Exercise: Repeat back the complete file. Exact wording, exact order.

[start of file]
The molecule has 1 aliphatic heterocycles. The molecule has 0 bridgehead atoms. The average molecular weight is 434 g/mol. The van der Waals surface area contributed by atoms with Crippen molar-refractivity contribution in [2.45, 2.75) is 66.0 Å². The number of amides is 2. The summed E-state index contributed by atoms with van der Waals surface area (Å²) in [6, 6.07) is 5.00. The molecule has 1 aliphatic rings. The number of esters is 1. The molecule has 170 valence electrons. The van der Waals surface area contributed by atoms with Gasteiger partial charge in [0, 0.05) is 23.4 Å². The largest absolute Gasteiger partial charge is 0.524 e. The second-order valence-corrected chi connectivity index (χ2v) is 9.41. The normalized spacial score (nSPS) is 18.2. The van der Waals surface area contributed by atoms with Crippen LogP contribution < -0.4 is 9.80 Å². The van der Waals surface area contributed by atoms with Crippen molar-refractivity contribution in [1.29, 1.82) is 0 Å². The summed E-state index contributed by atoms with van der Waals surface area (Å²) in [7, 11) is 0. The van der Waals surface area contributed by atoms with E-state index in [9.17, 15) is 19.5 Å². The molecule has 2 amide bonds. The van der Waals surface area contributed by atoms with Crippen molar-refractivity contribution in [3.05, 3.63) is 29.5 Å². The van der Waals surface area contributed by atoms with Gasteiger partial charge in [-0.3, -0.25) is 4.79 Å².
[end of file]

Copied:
The molecule has 1 aliphatic heterocycles. The molecule has 0 bridgehead atoms. The average molecular weight is 434 g/mol. The van der Waals surface area contributed by atoms with Crippen molar-refractivity contribution in [2.45, 2.75) is 66.0 Å². The number of amides is 2. The summed E-state index contributed by atoms with van der Waals surface area (Å²) in [6, 6.07) is 5.00. The molecule has 1 aliphatic rings. The number of esters is 1. The molecule has 170 valence electrons. The van der Waals surface area contributed by atoms with Gasteiger partial charge in [0, 0.05) is 23.4 Å². The largest absolute Gasteiger partial charge is 0.524 e. The second-order valence-corrected chi connectivity index (χ2v) is 9.41. The normalized spacial score (nSPS) is 18.2. The van der Waals surface area contributed by atoms with Crippen LogP contribution < -0.4 is 9.80 Å². The van der Waals surface area contributed by atoms with Crippen molar-refractivity contribution in [1.29, 1.82) is 0 Å². The summed E-state index contributed by atoms with van der Waals surface area (Å²) in [7, 11) is 0. The van der Waals surface area contributed by atoms with E-state index in [9.17, 15) is 19.5 Å². The molecule has 2 amide bonds. The van der Waals surface area contributed by atoms with Crippen molar-refractivity contribution in [3.05, 3.63) is 29.5 Å². The van der Waals surface area contributed by atoms with Gasteiger partial charge in [-0.3, -0.25) is 4.79 Å².